• Permanent In permanent AF, the irregular beating of the heart lasts for more than a year when medications and other treatments have failed. Some patients with permanent AF do not feel any symptoms nor do they require any medications.

 

What causes atrial fibrillation?

Quite often, the cause of atrial fibrillation is not known. Here are a few conditions that might lead to AF:

  • High blood pressure, the most common cause
  • Abnormal structure of the heart
  • Infection or inflammation of the heart (myocarditis or pericarditis)
  • Diseases that damage the valves of the heart
  • Overactive thyroid (hyperthyroidism)
  • A blood clot in the lung (pulmonary embolism)
  • Congenital heart disease
  • Excessive use of alcohol

 

How do I know if I have atrial fibrillation?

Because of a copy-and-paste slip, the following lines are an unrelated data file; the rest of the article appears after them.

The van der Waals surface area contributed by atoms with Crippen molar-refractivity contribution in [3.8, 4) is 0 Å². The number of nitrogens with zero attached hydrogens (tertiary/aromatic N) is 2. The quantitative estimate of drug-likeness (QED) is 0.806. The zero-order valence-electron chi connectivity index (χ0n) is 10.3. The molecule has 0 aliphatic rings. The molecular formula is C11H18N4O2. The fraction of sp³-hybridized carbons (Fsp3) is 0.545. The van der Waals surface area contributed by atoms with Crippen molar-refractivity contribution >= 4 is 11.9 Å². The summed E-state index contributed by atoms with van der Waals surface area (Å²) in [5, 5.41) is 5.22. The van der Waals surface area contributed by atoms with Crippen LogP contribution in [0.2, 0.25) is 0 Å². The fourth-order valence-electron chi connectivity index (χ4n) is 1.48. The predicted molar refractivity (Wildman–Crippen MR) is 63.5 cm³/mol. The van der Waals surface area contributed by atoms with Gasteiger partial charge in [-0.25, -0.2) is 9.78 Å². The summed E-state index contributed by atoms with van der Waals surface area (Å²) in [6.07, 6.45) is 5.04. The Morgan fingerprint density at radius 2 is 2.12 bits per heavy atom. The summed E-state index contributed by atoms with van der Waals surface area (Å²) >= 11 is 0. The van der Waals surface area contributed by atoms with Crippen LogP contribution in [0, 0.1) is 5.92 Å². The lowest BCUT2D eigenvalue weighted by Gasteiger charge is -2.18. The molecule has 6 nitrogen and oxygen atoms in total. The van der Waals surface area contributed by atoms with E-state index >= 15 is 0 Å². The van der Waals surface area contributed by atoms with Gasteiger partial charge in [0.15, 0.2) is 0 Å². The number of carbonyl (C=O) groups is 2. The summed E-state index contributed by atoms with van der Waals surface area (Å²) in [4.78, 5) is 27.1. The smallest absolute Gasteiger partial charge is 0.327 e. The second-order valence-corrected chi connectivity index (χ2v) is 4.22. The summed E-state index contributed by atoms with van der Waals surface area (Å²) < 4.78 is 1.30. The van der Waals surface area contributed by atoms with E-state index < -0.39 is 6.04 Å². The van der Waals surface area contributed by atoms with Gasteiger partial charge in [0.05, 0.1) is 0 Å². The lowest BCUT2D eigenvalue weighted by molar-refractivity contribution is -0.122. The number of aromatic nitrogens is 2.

Some people with atrial fibrillation may feel perfectly fine. They may not know they have the condition until they have a routine test called an electrocardiogram (described below).

To hear what atrial fibrillation sounds like, listen to this audio file.

Others with atrial fibrillation may experience various symptoms including:

  • Irregular and fast heartbeat
  • Heart palpitations or a rapid thumping in the chest
  • Chest discomfort, chest pain or pressure
  • Shortness of breath, particularly with exertion or anxiety
  • Fatigue
  • Dizziness, sweating, or nausea
  • Lightheadedness or fainting

 

How is atrial fibrillation diagnosed?